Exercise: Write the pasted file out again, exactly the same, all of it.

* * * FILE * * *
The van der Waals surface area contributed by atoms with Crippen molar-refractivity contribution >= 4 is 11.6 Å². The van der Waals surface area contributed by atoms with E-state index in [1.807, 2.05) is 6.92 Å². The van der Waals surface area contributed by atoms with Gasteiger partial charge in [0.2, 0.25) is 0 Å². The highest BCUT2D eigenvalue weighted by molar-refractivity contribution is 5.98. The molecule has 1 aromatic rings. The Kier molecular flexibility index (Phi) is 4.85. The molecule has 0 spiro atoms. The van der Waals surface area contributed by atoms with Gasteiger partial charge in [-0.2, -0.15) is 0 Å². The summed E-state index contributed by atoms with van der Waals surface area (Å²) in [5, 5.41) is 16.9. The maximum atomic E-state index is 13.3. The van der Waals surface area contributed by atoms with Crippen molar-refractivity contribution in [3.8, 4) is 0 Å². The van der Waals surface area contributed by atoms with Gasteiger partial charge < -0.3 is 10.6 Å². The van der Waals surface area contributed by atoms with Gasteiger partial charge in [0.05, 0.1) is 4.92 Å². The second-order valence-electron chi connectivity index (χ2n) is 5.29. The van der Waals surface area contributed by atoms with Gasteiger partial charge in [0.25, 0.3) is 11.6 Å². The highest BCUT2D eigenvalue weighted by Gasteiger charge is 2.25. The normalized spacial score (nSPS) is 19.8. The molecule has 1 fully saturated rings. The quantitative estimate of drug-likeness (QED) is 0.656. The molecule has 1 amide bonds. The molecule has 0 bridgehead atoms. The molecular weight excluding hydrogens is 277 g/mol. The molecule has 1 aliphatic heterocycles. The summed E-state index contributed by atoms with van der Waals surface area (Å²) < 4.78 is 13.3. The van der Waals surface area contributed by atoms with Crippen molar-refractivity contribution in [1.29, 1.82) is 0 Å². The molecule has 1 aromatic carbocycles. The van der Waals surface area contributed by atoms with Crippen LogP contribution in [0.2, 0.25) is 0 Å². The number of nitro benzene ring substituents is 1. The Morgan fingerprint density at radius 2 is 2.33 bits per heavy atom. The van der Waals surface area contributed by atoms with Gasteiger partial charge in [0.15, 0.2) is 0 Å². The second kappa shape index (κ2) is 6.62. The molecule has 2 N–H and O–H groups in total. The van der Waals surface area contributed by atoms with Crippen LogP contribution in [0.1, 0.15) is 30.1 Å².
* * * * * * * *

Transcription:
The van der Waals surface area contributed by atoms with Crippen molar-refractivity contribution >= 4 is 11.6 Å². The van der Waals surface area contributed by atoms with E-state index in [1.807, 2.05) is 6.92 Å². The van der Waals surface area contributed by atoms with Gasteiger partial charge in [0.2, 0.25) is 0 Å². The highest BCUT2D eigenvalue weighted by molar-refractivity contribution is 5.98. The molecule has 1 aromatic rings. The Kier molecular flexibility index (Phi) is 4.85. The molecule has 0 spiro atoms. The van der Waals surface area contributed by atoms with Gasteiger partial charge in [-0.2, -0.15) is 0 Å². The summed E-state index contributed by atoms with van der Waals surface area (Å²) in [5, 5.41) is 16.9. The maximum atomic E-state index is 13.3. The van der Waals surface area contributed by atoms with Crippen molar-refractivity contribution in [3.8, 4) is 0 Å². The van der Waals surface area contributed by atoms with Gasteiger partial charge < -0.3 is 10.6 Å². The van der Waals surface area contributed by atoms with Gasteiger partial charge in [0.05, 0.1) is 4.92 Å². The second-order valence-electron chi connectivity index (χ2n) is 5.29. The van der Waals surface area contributed by atoms with Gasteiger partial charge in [0.25, 0.3) is 11.6 Å². The highest BCUT2D eigenvalue weighted by Gasteiger charge is 2.25. The normalized spacial score (nSPS) is 19.8. The molecule has 1 fully saturated rings. The quantitative estimate of drug-likeness (QED) is 0.656. The molecule has 1 amide bonds. The molecule has 0 bridgehead atoms. The molecular weight excluding hydrogens is 277 g/mol. The molecule has 1 aliphatic heterocycles. The summed E-state index contributed by atoms with van der Waals surface area (Å²) < 4.78 is 13.3. The van der Waals surface area contributed by atoms with Crippen molar-refractivity contribution in [1.29, 1.82) is 0 Å². The molecule has 1 aromatic carbocycles. The van der Waals surface area contributed by atoms with Crippen LogP contribution in [0.2, 0.25) is 0 Å². The number of nitro benzene ring substituents is 1. The Morgan fingerprint density at radius 2 is 2.33 bits per heavy atom. The van der Waals surface area contributed by atoms with Gasteiger partial charge in [0.15, 0.2) is 0 Å². The second kappa shape index (κ2) is 6.62. The molecule has 2 N–H and O–H groups in total. The van der Waals surface area contributed by atoms with Crippen LogP contribution in [0.1, 0.15) is 30.1 Å².